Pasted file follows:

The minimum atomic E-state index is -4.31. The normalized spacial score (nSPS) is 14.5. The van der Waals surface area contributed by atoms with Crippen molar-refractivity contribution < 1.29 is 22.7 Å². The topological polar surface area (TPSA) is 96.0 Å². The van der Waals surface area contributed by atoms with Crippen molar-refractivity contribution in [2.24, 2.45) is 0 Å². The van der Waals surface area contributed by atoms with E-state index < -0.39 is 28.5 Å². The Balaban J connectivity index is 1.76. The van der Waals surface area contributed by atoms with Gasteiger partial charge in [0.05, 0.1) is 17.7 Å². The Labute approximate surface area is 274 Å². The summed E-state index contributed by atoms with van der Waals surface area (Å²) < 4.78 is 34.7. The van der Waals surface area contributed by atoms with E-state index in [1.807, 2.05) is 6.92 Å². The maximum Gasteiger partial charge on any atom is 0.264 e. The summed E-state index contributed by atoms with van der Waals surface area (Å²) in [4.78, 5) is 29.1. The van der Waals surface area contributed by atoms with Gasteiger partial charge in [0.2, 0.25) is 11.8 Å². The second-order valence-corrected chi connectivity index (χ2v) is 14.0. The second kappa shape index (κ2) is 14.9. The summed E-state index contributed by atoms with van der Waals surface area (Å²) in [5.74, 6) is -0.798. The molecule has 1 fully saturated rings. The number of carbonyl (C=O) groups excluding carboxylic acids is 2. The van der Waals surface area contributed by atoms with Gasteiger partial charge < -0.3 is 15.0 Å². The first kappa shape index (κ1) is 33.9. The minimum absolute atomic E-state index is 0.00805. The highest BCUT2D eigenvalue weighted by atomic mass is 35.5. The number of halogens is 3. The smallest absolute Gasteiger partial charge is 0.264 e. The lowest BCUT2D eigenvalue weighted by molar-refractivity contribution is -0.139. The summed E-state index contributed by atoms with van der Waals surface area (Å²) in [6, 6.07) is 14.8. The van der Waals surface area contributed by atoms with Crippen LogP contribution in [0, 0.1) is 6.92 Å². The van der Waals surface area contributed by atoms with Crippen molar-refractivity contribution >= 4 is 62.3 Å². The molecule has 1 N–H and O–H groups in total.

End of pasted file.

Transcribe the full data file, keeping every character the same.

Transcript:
The minimum atomic E-state index is -4.31. The normalized spacial score (nSPS) is 14.5. The van der Waals surface area contributed by atoms with Crippen molar-refractivity contribution < 1.29 is 22.7 Å². The topological polar surface area (TPSA) is 96.0 Å². The van der Waals surface area contributed by atoms with Crippen molar-refractivity contribution in [2.24, 2.45) is 0 Å². The van der Waals surface area contributed by atoms with E-state index < -0.39 is 28.5 Å². The Balaban J connectivity index is 1.76. The van der Waals surface area contributed by atoms with Gasteiger partial charge in [0.05, 0.1) is 17.7 Å². The Labute approximate surface area is 274 Å². The summed E-state index contributed by atoms with van der Waals surface area (Å²) < 4.78 is 34.7. The van der Waals surface area contributed by atoms with E-state index in [1.807, 2.05) is 6.92 Å². The maximum Gasteiger partial charge on any atom is 0.264 e. The summed E-state index contributed by atoms with van der Waals surface area (Å²) in [4.78, 5) is 29.1. The van der Waals surface area contributed by atoms with Gasteiger partial charge in [0.2, 0.25) is 11.8 Å². The second-order valence-corrected chi connectivity index (χ2v) is 14.0. The second kappa shape index (κ2) is 14.9. The summed E-state index contributed by atoms with van der Waals surface area (Å²) in [5.74, 6) is -0.798. The molecule has 1 fully saturated rings. The number of carbonyl (C=O) groups excluding carboxylic acids is 2. The van der Waals surface area contributed by atoms with Gasteiger partial charge < -0.3 is 15.0 Å². The first kappa shape index (κ1) is 33.9. The minimum absolute atomic E-state index is 0.00805. The highest BCUT2D eigenvalue weighted by atomic mass is 35.5. The number of halogens is 3. The smallest absolute Gasteiger partial charge is 0.264 e. The lowest BCUT2D eigenvalue weighted by molar-refractivity contribution is -0.139. The summed E-state index contributed by atoms with van der Waals surface area (Å²) in [6, 6.07) is 14.8. The van der Waals surface area contributed by atoms with Crippen LogP contribution in [0, 0.1) is 6.92 Å². The van der Waals surface area contributed by atoms with Crippen molar-refractivity contribution >= 4 is 62.3 Å². The molecule has 1 N–H and O–H groups in total.